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  • Dow Jones Industrial Average lost 147.63 points, or 0.6%, at 25,400.64.
  • The S&P 500 index ended off 0.2% at 3,029.73.
  • Nasdaq Composite Index dropped 0.5% at 9,368.99.

Wall Street’s benchmarks took a late session knock on the announcement that US President Donald Trump would hold a news conference on Friday pertaining to Chinese relations and the latest developments surrounding Hong Kong. Investors have been dreading this day all week, the day when China and the US trade war was officially is the dominate theme again. 

Trade deal negotiations that got underway under Trump’s administration which had labelled China a “strategic competitor” started with the 2017 National Security Strategy. Subsequent trade wars roiled markets throughout 2018 until a phase 1 deal was finally agreed at the end of 2019. Stock markets had started to recover on the deal until COVID-19.

US Pres. Trump to hold China news conference on Friday, risk-off themes will be in play

However, the latest news that China was threatening the autonomy of Hong Kong sent shivers down the spine of financial markets at the start of this week. A return to the possible consequences of which could have highly adverse ramifications surfaced again and has been casting a dark cloud over the relentless bids. Today’s announcements, though, seems as if the chickens are finally coming home to roost.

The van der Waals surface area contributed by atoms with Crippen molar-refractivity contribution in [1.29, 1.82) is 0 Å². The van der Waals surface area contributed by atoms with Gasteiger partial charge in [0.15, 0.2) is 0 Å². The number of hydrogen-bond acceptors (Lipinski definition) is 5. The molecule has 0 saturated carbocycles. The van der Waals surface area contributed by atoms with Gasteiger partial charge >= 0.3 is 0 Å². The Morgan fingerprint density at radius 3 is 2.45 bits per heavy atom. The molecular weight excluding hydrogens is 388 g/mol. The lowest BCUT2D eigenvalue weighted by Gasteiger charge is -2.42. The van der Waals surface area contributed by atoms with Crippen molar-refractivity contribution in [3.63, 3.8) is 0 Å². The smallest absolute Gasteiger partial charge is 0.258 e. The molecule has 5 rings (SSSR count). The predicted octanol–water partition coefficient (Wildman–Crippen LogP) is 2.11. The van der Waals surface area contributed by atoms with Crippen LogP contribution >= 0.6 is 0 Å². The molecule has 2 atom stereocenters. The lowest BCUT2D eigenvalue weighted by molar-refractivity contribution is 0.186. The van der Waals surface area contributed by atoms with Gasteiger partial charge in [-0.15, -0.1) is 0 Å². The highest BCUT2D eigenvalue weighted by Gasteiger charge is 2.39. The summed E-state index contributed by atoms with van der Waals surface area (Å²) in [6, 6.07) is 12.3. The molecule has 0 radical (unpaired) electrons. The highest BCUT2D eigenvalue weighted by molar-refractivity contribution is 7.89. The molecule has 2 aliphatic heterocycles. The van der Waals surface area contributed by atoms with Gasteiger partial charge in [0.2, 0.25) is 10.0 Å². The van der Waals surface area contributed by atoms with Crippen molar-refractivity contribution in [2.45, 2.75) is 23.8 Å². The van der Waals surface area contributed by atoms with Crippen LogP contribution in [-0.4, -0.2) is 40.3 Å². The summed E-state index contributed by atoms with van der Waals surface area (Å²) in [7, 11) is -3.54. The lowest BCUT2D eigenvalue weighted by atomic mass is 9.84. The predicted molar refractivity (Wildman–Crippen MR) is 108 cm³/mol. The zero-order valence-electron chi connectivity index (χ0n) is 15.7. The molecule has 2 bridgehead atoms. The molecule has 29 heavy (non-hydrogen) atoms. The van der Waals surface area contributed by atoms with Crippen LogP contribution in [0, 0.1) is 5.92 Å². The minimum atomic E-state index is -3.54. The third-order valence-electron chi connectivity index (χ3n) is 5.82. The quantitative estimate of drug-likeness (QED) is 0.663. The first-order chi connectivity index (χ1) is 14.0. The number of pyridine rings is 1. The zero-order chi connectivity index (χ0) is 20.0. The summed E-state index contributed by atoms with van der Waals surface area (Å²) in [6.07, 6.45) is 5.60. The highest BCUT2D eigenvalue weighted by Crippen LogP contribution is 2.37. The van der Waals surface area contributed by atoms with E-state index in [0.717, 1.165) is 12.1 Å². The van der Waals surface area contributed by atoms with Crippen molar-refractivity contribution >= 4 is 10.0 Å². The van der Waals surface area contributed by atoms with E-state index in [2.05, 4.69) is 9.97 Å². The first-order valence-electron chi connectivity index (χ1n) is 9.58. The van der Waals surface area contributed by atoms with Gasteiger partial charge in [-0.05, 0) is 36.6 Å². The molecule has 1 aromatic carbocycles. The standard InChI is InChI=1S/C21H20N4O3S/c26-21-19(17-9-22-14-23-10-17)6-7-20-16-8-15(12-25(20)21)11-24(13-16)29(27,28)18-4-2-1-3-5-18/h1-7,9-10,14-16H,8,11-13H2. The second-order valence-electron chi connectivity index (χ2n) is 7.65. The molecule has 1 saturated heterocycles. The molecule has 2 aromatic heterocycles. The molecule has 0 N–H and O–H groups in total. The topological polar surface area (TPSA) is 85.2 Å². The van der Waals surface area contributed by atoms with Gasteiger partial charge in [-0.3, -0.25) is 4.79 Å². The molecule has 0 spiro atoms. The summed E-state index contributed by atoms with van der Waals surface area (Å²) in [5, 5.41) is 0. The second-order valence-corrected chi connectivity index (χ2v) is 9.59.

Consequently, the Dow Jones Industrial Average lost 147.63 points, or 0.6%, at 25,400.64, well below the high of the day at 25,758.79. The S&P 500 index ended off 0.2% at 3,029.73 and the Nasdaq Composite Index dropped 0.5% at 9,368.99.

For the majority of the week, however, bulls have been trying to stay the course and through a possible fear of missing out, speculators have been buying the dips. Confidence was being installed with developed nations opening their economies again and a V-shaped recovery has been projected on anticipated demand. 

Friday will be a huge test for the bull’s commitments and we have already seen the weaker hands pulling the plug. 

Key notes 

  •  China’s plan of national security law in Hong Kong puts Trump in an unwelcome spot with Xi 
  •  The Hong Kong Dollar, the next black swan?
  •  Chart of the Week analysis – AUD/JPY
  • How do experts view financial conflict of top two economies? – The Global Times

US initial and continuing claims fall but still high

Analysts at ANZ Bank explained that US continuing claims in the week ending 16 May fell for the first time since the shock.

Even so they still stand at 21.1 million people. Initial claims were 2.12m (exp: 2.1m, prev: 2.4m). Next week’s May payrolls report is expected to show the unemployment rate rising to 19.5% (Bloomberg consensus). April durable goods orders fell 17.2% (exp: -19%, prev: -16.6%). The bulk of the weakness came from transportation categories, with the vehicle sector taking 12% from the headline figure. April pending home sales dropped 21.8% m/m (exp: 17.3%, prev: -20.8%). All regions saw declines of more than 15% m/m, with the biggest fall occurring in the Northeast.

DJIA levels